The show’s fourth season has been one of relationship-mending, of resolving loose ends (or, in some cases, making some), arranging the characters for what’s going to be the main Dominion War dish that will be served later on. It’s interesting that as part of this, we’re given two back-to-back episodes that examine brotherhood, allegiances to societal systems, and the tough decisions one sibling must make when pushed by both his people and his family. Worf and Kurn parted ways (regrettably) in “Sons of Mogh”. It’s ironic that “Bar Association”–even with its almost-campy premise–does a better job with its family-centered conflict. Read the rest of this entry →
I knew the main event was delayed, and no announcement had been made as to why, as the organizers apparently thought “…Jack” would keep us sufficiently distracted. I had a lot of laughs, true, but I kept thinking to myself “man, this is taking a while”.
That’s what this season has felt like. We know the Dominion is circling ever closer, but the showrunners don’t seem to be interested in going to the show’s core plot just yet. So we keep getting distractions.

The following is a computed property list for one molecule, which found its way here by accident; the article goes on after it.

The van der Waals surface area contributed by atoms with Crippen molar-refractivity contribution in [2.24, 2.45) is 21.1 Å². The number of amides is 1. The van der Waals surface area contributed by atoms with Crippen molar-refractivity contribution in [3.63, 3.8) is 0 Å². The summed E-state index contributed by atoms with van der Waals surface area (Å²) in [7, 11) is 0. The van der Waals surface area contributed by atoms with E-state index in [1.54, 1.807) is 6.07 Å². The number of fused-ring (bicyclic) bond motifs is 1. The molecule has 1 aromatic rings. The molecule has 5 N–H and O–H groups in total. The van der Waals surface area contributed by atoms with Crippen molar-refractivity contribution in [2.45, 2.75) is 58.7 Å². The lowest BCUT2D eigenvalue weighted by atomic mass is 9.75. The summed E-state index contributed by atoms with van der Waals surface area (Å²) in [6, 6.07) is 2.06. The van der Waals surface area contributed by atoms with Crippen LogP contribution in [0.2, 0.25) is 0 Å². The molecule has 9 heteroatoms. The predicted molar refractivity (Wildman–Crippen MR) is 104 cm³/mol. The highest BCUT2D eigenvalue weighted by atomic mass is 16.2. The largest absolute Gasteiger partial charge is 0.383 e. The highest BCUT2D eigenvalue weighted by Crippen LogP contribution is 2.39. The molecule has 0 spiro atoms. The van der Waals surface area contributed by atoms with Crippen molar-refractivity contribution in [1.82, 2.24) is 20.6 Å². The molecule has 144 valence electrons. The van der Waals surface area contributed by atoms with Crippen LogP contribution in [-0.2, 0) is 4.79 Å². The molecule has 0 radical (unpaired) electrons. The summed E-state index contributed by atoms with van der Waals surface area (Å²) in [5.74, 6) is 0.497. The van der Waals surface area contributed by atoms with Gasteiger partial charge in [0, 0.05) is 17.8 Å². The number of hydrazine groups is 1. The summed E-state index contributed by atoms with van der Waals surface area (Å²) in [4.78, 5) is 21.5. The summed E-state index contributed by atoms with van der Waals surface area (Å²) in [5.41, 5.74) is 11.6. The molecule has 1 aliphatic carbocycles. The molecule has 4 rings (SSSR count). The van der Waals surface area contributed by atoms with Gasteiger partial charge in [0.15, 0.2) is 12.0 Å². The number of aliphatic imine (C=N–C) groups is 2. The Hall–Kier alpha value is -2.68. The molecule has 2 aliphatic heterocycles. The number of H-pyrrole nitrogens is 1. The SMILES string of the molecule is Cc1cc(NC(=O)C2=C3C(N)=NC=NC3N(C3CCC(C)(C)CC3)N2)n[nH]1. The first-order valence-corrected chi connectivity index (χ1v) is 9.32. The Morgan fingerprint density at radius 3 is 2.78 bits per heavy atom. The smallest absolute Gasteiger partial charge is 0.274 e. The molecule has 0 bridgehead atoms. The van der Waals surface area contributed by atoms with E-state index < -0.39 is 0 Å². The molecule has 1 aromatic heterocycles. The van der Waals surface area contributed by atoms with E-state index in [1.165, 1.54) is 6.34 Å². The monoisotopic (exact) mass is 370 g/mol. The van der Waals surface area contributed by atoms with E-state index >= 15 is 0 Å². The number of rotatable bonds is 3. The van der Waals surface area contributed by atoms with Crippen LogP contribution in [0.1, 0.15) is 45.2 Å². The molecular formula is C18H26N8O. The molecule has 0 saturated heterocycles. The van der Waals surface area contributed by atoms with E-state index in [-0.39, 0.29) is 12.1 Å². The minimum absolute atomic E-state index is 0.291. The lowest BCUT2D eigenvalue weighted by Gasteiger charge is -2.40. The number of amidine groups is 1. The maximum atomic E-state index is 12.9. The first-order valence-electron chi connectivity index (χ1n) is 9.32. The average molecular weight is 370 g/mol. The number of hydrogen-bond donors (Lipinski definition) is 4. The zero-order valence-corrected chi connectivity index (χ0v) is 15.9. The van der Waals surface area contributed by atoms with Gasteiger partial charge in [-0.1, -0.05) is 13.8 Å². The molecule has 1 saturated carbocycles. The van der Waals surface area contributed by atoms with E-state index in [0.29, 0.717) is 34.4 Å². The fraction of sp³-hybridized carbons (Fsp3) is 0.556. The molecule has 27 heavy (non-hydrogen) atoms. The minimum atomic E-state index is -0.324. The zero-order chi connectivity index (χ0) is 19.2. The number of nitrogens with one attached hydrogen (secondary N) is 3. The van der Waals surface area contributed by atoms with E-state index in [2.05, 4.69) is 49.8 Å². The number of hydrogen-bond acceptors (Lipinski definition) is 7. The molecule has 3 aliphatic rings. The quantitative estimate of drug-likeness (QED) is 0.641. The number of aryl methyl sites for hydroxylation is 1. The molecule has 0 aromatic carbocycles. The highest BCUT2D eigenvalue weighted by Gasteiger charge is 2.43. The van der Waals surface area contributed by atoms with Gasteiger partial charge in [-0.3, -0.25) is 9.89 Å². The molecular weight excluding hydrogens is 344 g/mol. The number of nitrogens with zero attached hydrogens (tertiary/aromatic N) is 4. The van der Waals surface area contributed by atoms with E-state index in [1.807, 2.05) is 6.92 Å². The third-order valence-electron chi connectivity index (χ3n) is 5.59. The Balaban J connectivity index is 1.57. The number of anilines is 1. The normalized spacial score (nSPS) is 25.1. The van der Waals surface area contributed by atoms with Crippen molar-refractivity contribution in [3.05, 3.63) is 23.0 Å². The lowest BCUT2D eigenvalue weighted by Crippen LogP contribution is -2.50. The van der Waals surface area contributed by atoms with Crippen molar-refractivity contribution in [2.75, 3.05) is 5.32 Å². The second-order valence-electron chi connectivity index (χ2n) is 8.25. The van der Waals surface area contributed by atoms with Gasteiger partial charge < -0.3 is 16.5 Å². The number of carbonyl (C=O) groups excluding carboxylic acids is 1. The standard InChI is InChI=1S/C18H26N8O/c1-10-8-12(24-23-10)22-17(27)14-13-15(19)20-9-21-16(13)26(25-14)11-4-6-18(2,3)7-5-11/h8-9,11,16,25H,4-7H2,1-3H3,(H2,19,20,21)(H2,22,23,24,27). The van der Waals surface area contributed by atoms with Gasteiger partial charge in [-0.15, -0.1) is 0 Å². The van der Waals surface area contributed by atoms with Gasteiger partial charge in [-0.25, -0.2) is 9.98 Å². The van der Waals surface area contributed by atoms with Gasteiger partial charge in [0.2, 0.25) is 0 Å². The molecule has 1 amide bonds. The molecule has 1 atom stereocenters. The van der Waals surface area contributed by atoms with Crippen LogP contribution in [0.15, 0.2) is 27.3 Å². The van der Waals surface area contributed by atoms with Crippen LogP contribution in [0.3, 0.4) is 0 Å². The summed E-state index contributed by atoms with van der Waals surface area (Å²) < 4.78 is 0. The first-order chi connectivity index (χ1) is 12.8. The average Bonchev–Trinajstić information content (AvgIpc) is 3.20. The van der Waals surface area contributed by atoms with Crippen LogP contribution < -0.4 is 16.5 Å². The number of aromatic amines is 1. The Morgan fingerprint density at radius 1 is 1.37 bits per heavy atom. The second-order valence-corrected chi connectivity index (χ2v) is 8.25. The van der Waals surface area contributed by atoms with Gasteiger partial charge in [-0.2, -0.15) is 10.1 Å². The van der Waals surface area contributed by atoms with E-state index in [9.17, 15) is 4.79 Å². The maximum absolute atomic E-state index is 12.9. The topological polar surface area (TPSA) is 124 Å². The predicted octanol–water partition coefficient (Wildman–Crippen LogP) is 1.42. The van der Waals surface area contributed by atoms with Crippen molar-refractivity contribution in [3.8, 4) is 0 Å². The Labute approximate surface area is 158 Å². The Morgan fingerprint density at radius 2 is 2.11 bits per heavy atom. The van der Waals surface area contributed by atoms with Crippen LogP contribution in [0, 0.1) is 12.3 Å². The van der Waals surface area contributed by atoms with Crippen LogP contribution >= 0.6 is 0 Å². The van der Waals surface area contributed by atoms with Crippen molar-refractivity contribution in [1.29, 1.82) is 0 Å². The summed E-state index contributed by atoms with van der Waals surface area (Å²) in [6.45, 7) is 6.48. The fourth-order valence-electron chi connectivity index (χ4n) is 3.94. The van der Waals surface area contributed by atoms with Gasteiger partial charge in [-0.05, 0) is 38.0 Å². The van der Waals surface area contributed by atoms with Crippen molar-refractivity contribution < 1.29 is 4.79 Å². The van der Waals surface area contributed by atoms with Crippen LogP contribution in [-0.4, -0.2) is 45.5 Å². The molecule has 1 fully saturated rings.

We’ve had an homage to old alien invasion flicks, a send-off to Indiana Jones, and now it seems we’re going to be delving into James Bond territory. “Our Man Bashir” is very much like “Little Green Men”, in that the plot is outlandish, and it makes few apologies for it. Read the rest of this entry →
As I’ve said so many times, no one owns tropes, and I can think of worse things than such an homage within the Star Trek universe. But the affection might have gone a little too far, because this adventure’s similar ending to Indiana Jones and the Last Crusade undermines the plot development up to that point. As in, we’re left wondering if there was a point. Read the rest of this entry →
“Rejoined” is our regularly-scheduled Trill episode, which means–sadly–that we’re going to launch into yet another exploration of their society, because Dax can’t be her own person. Literally. Almost all episodes centered on her have to be within the confines of the symbiont in her torso and the plot devices the writers keep building around it. I get that this is a challenging character to write, but there are surely plots that don’t involve either the symbiont’s past, or Jadzia’s seeming enslavement to it. I am so over hearing about what Curzon did. Let’s start talking about what Jadzia does. Read the rest of this entry →